• Optimized BP control

  • Strategies for reducing macrovascular complications

    • Optimized glycemic control

    • Treatment of hypertension and other established cardiovascular risk factors in diabetic and possibly prediabetic subjects*

    • Lipid control*

    • Antiplatelet therapy*

*For appropriate patient population based on treatment guidelines.

American Diabetes Association. Diabetes Care. 2008;31(suppl 1):S12–S54.


Improved glycemic control has been shown to help reduce the risk of complications

Improved Glycemic Control Has Been Shown to Help Reduce the Risk of Complications

According to the United Kingdom Prospective DiabetesStudy (UKPDS) 35, every 1% decrease in A1C resulted in:

21%

37%

Decrease

in risk of microvascular

complications

(P<0.0001)

Decrease in risk of any diabetes-related endpoint

(P<0.0001)

Stratton IM et al. BMJ. 2000;321:405–412.


Ukpds long term intensive glucose control in type 2 diabetes

UKPDS: Long-Term Intensive Glucose Control in Type 2 Diabetes

Multicenter, randomized study with 10-year follow-up1

One of the longest and largest type 2 diabetes trials ever conducted2

4209 patients newly diagnosed with type 2 diabetes1

Study Design

After a 3-month run-in period, patients with FPG >108 mg/dL but <270 mg/dL were randomized to receive either intensive therapy (SU or insulin or, if more than 120% of ideal body weight, MET) or conventional therapy (diet only)1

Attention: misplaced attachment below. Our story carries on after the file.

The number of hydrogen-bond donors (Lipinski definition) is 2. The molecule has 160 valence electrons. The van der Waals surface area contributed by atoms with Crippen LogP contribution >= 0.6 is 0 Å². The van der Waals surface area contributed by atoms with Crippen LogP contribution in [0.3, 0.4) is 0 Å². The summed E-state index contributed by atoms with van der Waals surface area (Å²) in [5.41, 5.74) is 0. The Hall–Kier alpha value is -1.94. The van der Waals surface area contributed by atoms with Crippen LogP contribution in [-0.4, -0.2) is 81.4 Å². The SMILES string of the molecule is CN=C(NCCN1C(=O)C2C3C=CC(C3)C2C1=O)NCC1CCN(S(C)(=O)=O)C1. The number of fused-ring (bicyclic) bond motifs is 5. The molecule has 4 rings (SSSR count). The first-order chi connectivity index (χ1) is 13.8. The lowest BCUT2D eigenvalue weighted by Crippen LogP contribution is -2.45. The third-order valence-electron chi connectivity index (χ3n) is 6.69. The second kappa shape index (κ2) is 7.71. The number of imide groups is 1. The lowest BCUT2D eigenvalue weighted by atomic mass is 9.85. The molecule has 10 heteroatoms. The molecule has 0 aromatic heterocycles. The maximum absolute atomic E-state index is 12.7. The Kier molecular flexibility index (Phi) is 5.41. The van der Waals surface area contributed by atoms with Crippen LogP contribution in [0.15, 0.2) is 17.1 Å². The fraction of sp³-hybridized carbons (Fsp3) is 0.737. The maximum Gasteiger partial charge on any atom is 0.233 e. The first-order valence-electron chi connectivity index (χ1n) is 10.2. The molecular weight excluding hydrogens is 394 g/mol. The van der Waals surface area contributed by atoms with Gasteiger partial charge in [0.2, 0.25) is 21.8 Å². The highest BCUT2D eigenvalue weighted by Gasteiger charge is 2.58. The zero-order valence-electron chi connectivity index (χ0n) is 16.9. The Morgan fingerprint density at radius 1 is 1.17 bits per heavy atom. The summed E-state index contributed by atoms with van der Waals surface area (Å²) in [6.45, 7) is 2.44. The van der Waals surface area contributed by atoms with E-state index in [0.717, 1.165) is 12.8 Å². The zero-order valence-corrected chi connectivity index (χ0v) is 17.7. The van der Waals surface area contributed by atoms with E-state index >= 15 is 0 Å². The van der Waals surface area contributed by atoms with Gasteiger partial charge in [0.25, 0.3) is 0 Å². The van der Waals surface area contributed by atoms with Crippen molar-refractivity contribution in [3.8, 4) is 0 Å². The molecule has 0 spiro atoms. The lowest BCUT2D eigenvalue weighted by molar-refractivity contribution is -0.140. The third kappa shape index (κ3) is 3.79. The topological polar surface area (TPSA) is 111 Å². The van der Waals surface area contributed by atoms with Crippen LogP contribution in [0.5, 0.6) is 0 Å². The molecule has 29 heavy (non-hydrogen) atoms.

Primary study objective

To determine whether long-term improved glycemic control was able to sustain risk reductions in microvascular complications, and if intensive therapy had a long-term effect on macrovascular outcomes1

Primary outcome

Prespecified aggregate clinical outcomes were any diabetes-related endpoint, diabetes-related death, death from any cause, myocardial infarction, stroke, peripheral vascular disease, and microvascular disease1

FPG = fasting plasma glucose.

1. Holman et al. N Engl J Med. 2008;359:1577–1589.

2. Lawton J et al. Br J Gen Pract. 2003;53:394–398.


Sustained intensive glycemic control can reduce diabetes related complications

Sustained Intensive Glycemic Control Can Reduce Diabetes-Related Complications

Risk Reductions for Intensive-Therapy Regimens at 10-Year Follow-up